U.S. Representatives Antonio Delgado, D-N.Y., and Glenn ‘GT’ Thompson, R-Penn., introduced the bipartisan Whole Milk for Healthy Kids Act of 2021, which allows for unflavored and flavored whole milk to be offered in school cafeterias.
In 2010, Congress passed the Healthy, Hunger-Free Kids Act which amended nutrition standards in the school lunch program. Among the changes, the law mandated that flavored milk must be fat free within the program. In May of 2017, the USDA announced a rule that allowed schools to receive waivers for low-fat (1%) flavored milk, rather than only fat-free.
The Whole Milk for Healthy Kids Act builds upon this rule to ensure that schools can also serve unflavored and flavored whole milk. This will provide schools with more options and flexibility in providing nutritious milk.
“The Whole Milk for Healthy Kids Act will help young people maintain a healthy diet while supporting our upstate dairy farmers and processors,” says Delgado. “I am proud to lead this bipartisan effort to provide more choices for healthy and nutritious milk in schools. This legislation is good for young people and good for our dairy producers in today’s tough farm economy.”
Eric Ooms, Valatie, New York dairy farmer says he and his family take great pride in producing healthy, nutritious milk, which is a vital source of key nutrients of public health concern such as calcium, potassium, and vitamin D.
Thompson, a descendant of a long line of dairy farmers and ranking member on the House Agriculture Committee, adds, “Milk provides nine essential nutrients as well as a great deal of long-term health benefits. Due to the baseless demonization of milk over the years, we’ve lost nearly an entire generation of milk drinkers, and these young people are missing out on the benefits of whole milk. It is my hope the Whole Milk for Healthy Kids Act will give children a wide variety of milk options and bolster milk consumption – a win-win for growing children and America’s dairy farmers.”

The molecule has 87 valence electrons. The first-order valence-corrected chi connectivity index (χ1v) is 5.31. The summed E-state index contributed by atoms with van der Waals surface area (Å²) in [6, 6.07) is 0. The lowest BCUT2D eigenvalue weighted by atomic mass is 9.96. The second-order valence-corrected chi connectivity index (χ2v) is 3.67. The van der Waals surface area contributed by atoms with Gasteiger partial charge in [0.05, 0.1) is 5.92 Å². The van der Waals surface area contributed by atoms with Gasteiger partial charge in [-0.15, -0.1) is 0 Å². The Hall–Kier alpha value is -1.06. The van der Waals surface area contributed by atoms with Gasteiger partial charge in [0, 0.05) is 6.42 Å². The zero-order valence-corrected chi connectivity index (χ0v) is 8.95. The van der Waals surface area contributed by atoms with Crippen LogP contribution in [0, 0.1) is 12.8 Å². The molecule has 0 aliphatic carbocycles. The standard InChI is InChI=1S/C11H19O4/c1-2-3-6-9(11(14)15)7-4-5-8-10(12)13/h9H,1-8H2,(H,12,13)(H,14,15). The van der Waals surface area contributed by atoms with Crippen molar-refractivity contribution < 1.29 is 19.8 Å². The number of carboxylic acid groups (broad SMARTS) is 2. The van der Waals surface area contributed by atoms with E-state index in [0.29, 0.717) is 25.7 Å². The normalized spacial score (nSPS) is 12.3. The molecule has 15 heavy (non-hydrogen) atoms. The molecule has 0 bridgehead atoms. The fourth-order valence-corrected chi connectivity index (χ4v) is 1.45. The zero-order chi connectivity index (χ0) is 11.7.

Jim Mulhern, president and CEO of the National Milk Producers Federation, explains the recently updated Dietary Guidelines for Americans reaffirmed dairy’s central role in providing essential nutrients, including those of public health concern. The Dietary Guidelines Advisory Committee also found that 79% of 9-13-year-olds don’t meet the recommended intake for dairy. Mulhern says this policy would help children obtain the nutritional benefits that are vital to a healthy eating pattern and allowing schools to offer whole milk provides a valuable way to do that, Mulhern explains.
“Expanding milk options in schools helps ensure students get the 11 essential nutrients daily that only milk provides, including protein, calcium, vitamin D, vitamin A, niacin, vitamin B12, riboflavin, and potassium,” says Michael Dykes, D.V.M., president and CEO of the International Dairy Foods Association.
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